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While non-white ethnic groups in the UK generally leaned more towards the Remain side, vast swathes of people from minority backgrounds supported Brexit. In Osterley and Spring Grove in Hounslow, for example, which has a healthy portion of home-owning British Indians, 63.4 percent of the electorate voted Leave.
The majority of voters in the west London ward are non-white.
Hardeep Matharu, whose parents migrated to Britain from Kenya and India more than 40 years ago, summed up their dissatisfaction with Brussels.
The editor of the Byline Times said her father “liked the way of life” in Kenya when the British ruled the east African nation.
Swaraj Matharu described how “everything was run properly, all the laws, the administration”.
Ms Matharu said: “On voting for Brexit, my father admits harbouring ‘resentment’ at how Britain has changed, in his eyes, for the worse – something he feels is linked to being part of the EU.”
Her father saw the EU as a powerful entity “trying to impose its own rules, regulations and laws” on Britain and he was not happy about what he saw.
He said: “My allegiance is to Britain, I don’t see myself as part of Europe, I don’t want to be.
“Europe is trying to impose its own rules, regulations and laws onto this country.
“Britain should have kept on its own. We were better off that way.”
One of the policies of the EU that he took issue with was the uncontrolled immigration.
He said: “It’s changed the whole culture of this country now.”
Mr Matharu summed up his feelings of discontent by saying: “I don’t see what Europe has ever done for Britain.”
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A Pakistani second generation immigrant also highlighted how those in the Commonwealth who had fought for Britain while part of the Empire were given lesser access to immigrate to the UK than their EU counterparts.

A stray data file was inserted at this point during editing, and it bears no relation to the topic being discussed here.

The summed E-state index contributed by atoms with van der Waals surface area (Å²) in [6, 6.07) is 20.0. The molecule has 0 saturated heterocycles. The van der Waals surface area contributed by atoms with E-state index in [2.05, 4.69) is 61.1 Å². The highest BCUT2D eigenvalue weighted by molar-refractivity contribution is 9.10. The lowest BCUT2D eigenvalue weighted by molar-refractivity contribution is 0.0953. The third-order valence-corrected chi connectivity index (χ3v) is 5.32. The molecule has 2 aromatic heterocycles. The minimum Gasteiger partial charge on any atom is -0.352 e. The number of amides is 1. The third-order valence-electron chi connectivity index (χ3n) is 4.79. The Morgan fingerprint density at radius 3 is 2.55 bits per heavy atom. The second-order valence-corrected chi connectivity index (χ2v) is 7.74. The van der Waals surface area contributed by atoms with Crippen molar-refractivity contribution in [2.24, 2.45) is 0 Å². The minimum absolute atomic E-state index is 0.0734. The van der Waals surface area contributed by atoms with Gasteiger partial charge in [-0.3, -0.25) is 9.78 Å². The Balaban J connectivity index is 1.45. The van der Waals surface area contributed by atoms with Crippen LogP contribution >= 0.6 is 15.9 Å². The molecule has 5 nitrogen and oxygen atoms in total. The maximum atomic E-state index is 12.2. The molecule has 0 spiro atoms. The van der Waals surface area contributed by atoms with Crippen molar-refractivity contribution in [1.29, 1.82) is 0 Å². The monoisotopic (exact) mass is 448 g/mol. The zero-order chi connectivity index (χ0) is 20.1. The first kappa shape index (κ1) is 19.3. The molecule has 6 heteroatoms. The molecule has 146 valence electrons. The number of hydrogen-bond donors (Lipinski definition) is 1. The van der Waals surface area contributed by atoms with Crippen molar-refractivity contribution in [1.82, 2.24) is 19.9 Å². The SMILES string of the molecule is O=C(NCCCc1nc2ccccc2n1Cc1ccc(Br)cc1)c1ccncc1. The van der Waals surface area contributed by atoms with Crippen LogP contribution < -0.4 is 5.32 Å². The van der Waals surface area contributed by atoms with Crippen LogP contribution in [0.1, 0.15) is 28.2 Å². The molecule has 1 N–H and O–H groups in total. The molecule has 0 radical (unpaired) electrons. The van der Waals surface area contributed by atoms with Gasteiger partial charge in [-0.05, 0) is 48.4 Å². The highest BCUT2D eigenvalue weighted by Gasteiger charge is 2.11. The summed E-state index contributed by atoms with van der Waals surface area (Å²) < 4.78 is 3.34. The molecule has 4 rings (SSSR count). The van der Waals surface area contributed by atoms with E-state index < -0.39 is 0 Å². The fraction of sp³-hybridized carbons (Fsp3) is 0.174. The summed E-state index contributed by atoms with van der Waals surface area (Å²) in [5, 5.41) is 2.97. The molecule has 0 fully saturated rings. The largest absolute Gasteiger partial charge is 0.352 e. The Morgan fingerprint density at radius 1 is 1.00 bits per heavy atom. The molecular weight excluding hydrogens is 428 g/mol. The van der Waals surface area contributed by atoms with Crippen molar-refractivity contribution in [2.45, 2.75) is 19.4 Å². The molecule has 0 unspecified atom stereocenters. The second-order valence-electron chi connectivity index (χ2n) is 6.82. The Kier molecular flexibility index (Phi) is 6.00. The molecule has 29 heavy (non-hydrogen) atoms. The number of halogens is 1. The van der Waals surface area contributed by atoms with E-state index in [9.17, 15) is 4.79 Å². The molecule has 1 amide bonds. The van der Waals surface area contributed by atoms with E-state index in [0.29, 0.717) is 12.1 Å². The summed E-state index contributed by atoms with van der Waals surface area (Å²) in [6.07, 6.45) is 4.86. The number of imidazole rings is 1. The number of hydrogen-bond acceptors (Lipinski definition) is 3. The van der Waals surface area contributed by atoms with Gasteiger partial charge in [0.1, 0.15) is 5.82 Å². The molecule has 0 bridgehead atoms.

They said: “My uncle fought in the Second World War in Burma and our ancestors have been entwined in the British Empire and Britain, but we have been given less rights in terms of migration into this country as compared to some eastern European countries.
This sentiment was also backed by Shahmir Sanni who worked for BeLeave, an offshoot of the Vote Leave campaign.
Shahmir Sanni, who was born in Pakistan, said a number of migrants from South East Asia felt their communities were “being left behind” as Britain integrated more with Europe
He added: “Britain has a moral obligation to reconnect with the Commonwealth and I consider that a form of reparations.
“If we’re going to have free movement, it should be between Britain and India, Pakistan and countries like Nigeria, not with the EU.
“I also think it’s unfair that European migrants get privileges over non-EU migrants.”
Official statistics released this week showed a rise in UK net migration driven by an increase in non-EU nationals arriving to study.
According to figures from the Office for National Statistics (ONS), net migration was around 313,000 in the year to March.
This marked a jump of 221,000 from the previous year.
The latest figure showed net migration has risen to its highest level since March 2016, months before Britain voted to leave the bloc in the EU referendum.
In the 12 months leading up to March 2020 around 715,000 people moved to the UK.
During the same period around 403,000 people left the country, according to a report published on Thursday.
Of the new arrivals, 257,000 came to study while 458,000 arrived for work, family or other reasons.
Jay Lindop, director of the Centre for International Migration at the ONS, said: “After a period of stability, we were seeing migration levels begin to increase in the past 12 months leading up to the coronavirus pandemic.
“This was being driven by increases in non-EU student arrivals, mainly from China and India.”
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